April 23, 2014
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FIRST-PERSON: When murder, supposedly, is not murder
Evan Lenow
Posted on May 21, 2013

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FORT WORTH, Texas (BP) -- CNN reported on a tragic story about a woman whose boyfriend tricked her into taking an abortion-inducing drug after she told him she was pregnant.

The boyfriend, John Andrew Welden, is now facing first-degree murder charges for killing the unborn child. Welden told his girlfriend that his father, a doctor, had prescribed her an antibiotic for an infection. In reality, Welden gave her an abortion-inducing drug, and the pregnancy was terminated.

This story is undoubtedly tragic, and Welden deserves to face punishment for first-degree murder. However, the undercurrent of this story works against the tide of abortion-rights advocates. Note with me the moral inconsistency of the logic of our laws and of abortion advocates.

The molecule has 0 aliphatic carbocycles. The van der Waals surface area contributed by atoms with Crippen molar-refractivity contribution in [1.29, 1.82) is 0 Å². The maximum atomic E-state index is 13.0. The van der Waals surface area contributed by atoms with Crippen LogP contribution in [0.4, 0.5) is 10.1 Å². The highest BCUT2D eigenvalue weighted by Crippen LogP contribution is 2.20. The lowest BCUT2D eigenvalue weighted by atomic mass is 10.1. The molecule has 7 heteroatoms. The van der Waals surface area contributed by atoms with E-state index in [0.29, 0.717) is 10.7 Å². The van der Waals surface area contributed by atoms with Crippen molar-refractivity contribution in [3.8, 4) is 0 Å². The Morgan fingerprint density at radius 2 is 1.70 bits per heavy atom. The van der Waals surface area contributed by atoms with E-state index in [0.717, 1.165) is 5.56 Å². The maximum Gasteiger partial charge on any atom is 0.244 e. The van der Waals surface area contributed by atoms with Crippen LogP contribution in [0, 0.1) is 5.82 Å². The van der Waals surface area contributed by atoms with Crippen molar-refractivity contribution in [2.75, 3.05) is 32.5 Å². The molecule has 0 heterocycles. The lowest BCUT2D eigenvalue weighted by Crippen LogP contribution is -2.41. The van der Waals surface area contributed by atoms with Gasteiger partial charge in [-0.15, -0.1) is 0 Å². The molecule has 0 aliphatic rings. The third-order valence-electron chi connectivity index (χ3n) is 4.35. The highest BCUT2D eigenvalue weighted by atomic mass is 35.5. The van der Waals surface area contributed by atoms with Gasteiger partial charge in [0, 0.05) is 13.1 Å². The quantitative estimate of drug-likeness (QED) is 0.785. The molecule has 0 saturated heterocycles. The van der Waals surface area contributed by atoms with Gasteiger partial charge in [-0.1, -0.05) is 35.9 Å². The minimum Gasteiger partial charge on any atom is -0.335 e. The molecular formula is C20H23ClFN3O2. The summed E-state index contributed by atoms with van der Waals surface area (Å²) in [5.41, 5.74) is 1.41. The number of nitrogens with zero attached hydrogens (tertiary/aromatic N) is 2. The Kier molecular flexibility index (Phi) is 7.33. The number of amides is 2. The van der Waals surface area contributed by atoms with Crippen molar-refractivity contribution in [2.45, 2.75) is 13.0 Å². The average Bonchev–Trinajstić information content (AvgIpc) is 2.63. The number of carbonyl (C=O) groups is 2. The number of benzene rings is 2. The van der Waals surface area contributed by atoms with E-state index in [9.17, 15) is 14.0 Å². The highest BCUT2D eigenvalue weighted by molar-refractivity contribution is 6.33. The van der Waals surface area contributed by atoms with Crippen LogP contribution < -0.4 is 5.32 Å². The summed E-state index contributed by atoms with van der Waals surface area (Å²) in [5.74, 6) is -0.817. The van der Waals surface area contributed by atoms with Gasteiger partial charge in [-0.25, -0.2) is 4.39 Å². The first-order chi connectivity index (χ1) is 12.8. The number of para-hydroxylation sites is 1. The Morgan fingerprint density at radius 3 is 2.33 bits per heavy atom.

The pregnancy of Remee Lee was terminated by her boyfriend, the supposed father of the child. Since it was against the will of the mother, Welden is being charged with first-degree murder. However, if Lee had terminated the pregnancy herself, it would have been perfectly legal and perhaps even applauded by abortion advocates, even if the abortion had been against the will of the father.

Why is this a problem? The charge of first-degree murder implies the pre-meditated killing of innocent human life. It implies value in the life that is lost. In this case, it is the life of an unborn child.

What makes an abortion elected by the mother any different? The charge of first-degree murder cannot be levied against Welden for any physical harm incurred by Ms. Lee. Instead, it is directly centered upon the loss of life for the baby. The attorneys may even argue that the life was taken against the will and rights of the unborn child. In the same way, abortions performed according to the will of the mother take the life of an unborn child against his/her will and rights. Why is it murder for the boyfriend to induce an abortion and not when a woman chooses it on her own?

The moral inconsistency is glaring but unspoken in our culture.
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Evan Lenow is assistant professor of ethics at Southwestern Baptist Theological Seminary in Fort Worth, Texas. This column first appeared at www.EvanLenow.com. Get Baptist Press headlines and breaking news on Twitter (@BaptistPress), Facebook (Facebook.com/BaptistPress ) and in your email ( baptistpress.com/SubscribeBP.asp).
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